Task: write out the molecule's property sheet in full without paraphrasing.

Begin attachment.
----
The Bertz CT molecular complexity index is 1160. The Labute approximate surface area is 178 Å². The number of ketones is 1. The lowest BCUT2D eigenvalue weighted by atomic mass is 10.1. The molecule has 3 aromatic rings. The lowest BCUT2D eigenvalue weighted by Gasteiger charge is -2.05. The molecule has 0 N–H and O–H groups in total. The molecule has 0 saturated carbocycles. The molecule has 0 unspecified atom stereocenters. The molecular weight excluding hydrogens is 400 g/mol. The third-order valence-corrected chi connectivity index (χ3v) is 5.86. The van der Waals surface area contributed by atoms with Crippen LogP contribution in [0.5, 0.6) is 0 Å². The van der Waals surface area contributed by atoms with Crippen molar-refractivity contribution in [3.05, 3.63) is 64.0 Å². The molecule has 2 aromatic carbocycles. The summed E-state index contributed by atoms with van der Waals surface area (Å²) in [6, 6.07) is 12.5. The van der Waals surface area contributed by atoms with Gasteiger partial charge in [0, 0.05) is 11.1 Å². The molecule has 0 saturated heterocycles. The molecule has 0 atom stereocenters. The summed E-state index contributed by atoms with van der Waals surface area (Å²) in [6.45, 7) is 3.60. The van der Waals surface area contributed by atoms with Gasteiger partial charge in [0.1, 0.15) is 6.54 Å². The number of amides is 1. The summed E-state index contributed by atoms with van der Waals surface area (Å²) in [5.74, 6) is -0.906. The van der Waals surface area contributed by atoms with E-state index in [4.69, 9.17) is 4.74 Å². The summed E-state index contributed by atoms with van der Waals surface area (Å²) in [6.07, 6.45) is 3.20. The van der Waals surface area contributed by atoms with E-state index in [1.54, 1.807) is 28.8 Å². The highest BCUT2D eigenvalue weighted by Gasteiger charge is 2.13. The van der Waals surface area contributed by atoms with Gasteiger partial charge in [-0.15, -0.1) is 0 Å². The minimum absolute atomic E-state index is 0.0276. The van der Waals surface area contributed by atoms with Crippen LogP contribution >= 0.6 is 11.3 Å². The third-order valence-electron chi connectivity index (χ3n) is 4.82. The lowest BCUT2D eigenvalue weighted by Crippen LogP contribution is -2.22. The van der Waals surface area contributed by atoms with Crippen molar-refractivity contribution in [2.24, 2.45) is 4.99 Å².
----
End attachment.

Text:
The Bertz CT molecular complexity index is 1160. The Labute approximate surface area is 178 Å². The number of ketones is 1. The lowest BCUT2D eigenvalue weighted by atomic mass is 10.1. The molecule has 3 aromatic rings. The lowest BCUT2D eigenvalue weighted by Gasteiger charge is -2.05. The molecule has 0 N–H and O–H groups in total. The molecule has 0 saturated carbocycles. The molecule has 0 unspecified atom stereocenters. The molecular weight excluding hydrogens is 400 g/mol. The third-order valence-corrected chi connectivity index (χ3v) is 5.86. The van der Waals surface area contributed by atoms with Crippen LogP contribution in [0.5, 0.6) is 0 Å². The van der Waals surface area contributed by atoms with Crippen molar-refractivity contribution in [3.05, 3.63) is 64.0 Å². The molecule has 2 aromatic carbocycles. The summed E-state index contributed by atoms with van der Waals surface area (Å²) in [6, 6.07) is 12.5. The van der Waals surface area contributed by atoms with Gasteiger partial charge in [0, 0.05) is 11.1 Å². The molecule has 0 saturated heterocycles. The molecule has 0 atom stereocenters. The summed E-state index contributed by atoms with van der Waals surface area (Å²) in [6.45, 7) is 3.60. The van der Waals surface area contributed by atoms with Gasteiger partial charge in [0.1, 0.15) is 6.54 Å². The number of amides is 1. The summed E-state index contributed by atoms with van der Waals surface area (Å²) in [5.74, 6) is -0.906. The van der Waals surface area contributed by atoms with E-state index in [4.69, 9.17) is 4.74 Å². The summed E-state index contributed by atoms with van der Waals surface area (Å²) in [6.07, 6.45) is 3.20. The van der Waals surface area contributed by atoms with E-state index in [1.54, 1.807) is 28.8 Å². The highest BCUT2D eigenvalue weighted by Gasteiger charge is 2.13. The van der Waals surface area contributed by atoms with Gasteiger partial charge in [-0.15, -0.1) is 0 Å². The minimum absolute atomic E-state index is 0.0276. The van der Waals surface area contributed by atoms with Crippen LogP contribution >= 0.6 is 11.3 Å². The third-order valence-electron chi connectivity index (χ3n) is 4.82. The lowest BCUT2D eigenvalue weighted by Crippen LogP contribution is -2.22. The van der Waals surface area contributed by atoms with Crippen molar-refractivity contribution in [2.24, 2.45) is 4.99 Å².